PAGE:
Below, the pinblock is flush to the stretcher (the black finished flat piece) which is a critical component when evaluating the condition of a piano.
Keep in mind, that this piano is brand new, so there's no chance of this issue. Especially, since Yamaha's production is consistent and state-of-the-art.
What does the keybed look like?
Here is a picture of the key bed that evenly supports the key frame providing the foundational support to the keys.
The hardened circular wooden dowels are inlayed into the keybed so that the action can be as sturdy as possible when the glide bolts (which supports the piano key action) of the key frame meet the key bed.
The key bed is neat and clean, made up of hardwood that doesn’t scrape easily, unlike much older pianos of the trade.
In my view, the action looks pristine, which makes concert preparation easily manageable.
How do the keys feel on a GC1?
Something important to note is that the hammers are slightly longer than on a GB1K, which changes both the weight and feeling of inertia experienced when striking a key.
The wooden hammers are "reinforced."
Although specific measurements and particularities remain a Yamaha trade secret, I believe the feel of the keys are the most profound difference between the GC1 and GB1K other than tuning stability and tonality.
The action is removed to reveal how large and substantial the wooden components are.
Does a GC1 need to be prepped?
Concert prep is recommended for any brand new piano. Yamaha's are strikingly consistent which means it will take less time to render the results of a concert-ready instrument.
Easily adjustable and reliable rods are what I like about working on Yamaha trapwork/lyres. With other brands, in some cases trapwork/lyres can be a pain to work on.
The use of leather punchings is a nice touch. Generally there is a washer that sits in between the nut and the top of the rod which can cause noise if not properly tightened. Here, the leather will absorb extra noise if it's loose.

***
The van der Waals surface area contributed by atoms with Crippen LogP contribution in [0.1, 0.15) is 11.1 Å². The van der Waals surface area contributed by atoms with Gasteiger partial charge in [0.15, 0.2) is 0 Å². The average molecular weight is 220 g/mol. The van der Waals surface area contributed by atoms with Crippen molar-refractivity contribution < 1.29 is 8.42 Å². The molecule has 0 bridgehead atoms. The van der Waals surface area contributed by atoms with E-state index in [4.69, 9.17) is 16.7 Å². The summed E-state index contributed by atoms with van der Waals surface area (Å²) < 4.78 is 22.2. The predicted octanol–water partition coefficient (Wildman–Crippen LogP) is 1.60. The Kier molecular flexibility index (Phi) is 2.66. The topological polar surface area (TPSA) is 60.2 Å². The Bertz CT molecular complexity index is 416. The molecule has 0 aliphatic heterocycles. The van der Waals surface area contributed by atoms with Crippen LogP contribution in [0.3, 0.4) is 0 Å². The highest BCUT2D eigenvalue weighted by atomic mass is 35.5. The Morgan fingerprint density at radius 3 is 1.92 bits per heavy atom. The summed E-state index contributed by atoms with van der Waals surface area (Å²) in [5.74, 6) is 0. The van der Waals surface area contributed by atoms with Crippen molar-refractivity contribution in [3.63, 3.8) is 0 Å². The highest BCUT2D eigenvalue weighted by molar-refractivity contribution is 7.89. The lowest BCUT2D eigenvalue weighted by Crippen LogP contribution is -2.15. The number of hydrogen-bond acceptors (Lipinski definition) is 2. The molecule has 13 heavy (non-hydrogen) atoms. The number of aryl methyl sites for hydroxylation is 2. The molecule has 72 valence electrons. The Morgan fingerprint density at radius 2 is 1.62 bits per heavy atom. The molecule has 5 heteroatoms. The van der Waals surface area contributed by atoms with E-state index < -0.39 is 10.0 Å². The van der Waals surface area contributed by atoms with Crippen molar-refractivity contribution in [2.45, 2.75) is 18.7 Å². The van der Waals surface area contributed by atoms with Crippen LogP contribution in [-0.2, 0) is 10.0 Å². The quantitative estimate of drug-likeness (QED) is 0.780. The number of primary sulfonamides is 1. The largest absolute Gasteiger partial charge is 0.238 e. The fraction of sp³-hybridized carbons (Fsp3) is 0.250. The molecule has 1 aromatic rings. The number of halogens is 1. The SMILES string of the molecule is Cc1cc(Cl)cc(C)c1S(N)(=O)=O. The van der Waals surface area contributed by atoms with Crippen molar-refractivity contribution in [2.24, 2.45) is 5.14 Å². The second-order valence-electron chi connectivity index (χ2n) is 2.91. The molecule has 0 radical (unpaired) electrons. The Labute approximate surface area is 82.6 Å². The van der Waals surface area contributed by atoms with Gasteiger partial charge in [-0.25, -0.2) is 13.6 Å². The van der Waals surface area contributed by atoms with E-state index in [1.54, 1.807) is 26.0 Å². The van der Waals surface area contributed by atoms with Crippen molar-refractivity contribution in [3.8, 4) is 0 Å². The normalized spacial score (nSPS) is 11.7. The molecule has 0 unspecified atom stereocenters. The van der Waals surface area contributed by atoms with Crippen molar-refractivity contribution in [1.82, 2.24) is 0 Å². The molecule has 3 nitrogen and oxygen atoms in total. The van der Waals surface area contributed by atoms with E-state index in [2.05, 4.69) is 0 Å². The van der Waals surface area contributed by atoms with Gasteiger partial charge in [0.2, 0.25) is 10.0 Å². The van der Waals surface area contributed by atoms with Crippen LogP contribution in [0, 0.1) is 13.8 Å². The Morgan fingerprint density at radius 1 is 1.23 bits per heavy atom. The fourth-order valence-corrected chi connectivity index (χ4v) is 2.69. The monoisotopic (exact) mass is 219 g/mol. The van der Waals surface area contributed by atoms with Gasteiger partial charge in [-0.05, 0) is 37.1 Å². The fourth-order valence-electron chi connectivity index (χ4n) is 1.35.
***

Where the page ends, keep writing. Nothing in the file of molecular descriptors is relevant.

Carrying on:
What does the soundboard of a GC1 look like?
I've known Yamaha to produce pristine soundboards. Here is an example of the 9 ribs included which help support the soundboard to maintain consistent sound impedance across the soundboard.
Yamaha GC1 lyre image
The lyre is simple, stable, and silent.
The aesthetic is classically elegant.
This angle shows you a little bit more of the character of this piano and what you can expect to see when visiting a piano showroom.
Yamaha GC1 tuning pins
I see the piano from this angle when I tune. Just looking at this I know that the pins will feel tight on this GC1, which is a preferred positive attribute.
The bushings surrounding the pins, in my opinion, allow the strings to render quickly which makes it easier and quicker to tune.
Here the photograph captures overlooking the bridge as well as the soundboard to get the full picture of the "harp."
For reasons I am unaware of, the GC1 requires less tunings than it's GB1K competitor, however I surmise to say that it is due to the treatment of the wood. In all fairness, this is speculation only.
I hope you enjoyed my article. Please let me know if you have questions.